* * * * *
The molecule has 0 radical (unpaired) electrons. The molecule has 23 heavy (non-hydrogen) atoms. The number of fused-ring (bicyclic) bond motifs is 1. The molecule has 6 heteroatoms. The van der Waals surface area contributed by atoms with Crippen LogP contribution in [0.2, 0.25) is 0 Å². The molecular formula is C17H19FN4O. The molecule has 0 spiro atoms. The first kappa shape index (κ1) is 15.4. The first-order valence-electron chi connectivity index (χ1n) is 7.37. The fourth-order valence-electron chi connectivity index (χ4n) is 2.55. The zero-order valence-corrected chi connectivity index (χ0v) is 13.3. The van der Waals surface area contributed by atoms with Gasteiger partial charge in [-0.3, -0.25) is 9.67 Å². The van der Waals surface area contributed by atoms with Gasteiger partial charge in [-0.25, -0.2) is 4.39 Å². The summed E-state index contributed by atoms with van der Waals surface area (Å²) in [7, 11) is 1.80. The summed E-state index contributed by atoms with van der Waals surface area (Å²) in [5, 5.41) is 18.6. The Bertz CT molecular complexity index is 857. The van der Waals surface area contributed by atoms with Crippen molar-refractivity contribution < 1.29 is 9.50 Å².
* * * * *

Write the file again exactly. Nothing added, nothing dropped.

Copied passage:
The molecule has 0 radical (unpaired) electrons. The molecule has 23 heavy (non-hydrogen) atoms. The number of fused-ring (bicyclic) bond motifs is 1. The molecule has 6 heteroatoms. The van der Waals surface area contributed by atoms with Crippen LogP contribution in [0.2, 0.25) is 0 Å². The molecular formula is C17H19FN4O. The molecule has 0 spiro atoms. The first kappa shape index (κ1) is 15.4. The first-order valence-electron chi connectivity index (χ1n) is 7.37. The fourth-order valence-electron chi connectivity index (χ4n) is 2.55. The zero-order valence-corrected chi connectivity index (χ0v) is 13.3. The van der Waals surface area contributed by atoms with Gasteiger partial charge in [-0.3, -0.25) is 9.67 Å². The van der Waals surface area contributed by atoms with Gasteiger partial charge in [-0.25, -0.2) is 4.39 Å². The summed E-state index contributed by atoms with van der Waals surface area (Å²) in [7, 11) is 1.80. The summed E-state index contributed by atoms with van der Waals surface area (Å²) in [5, 5.41) is 18.6. The Bertz CT molecular complexity index is 857. The van der Waals surface area contributed by atoms with Crippen molar-refractivity contribution < 1.29 is 9.50 Å².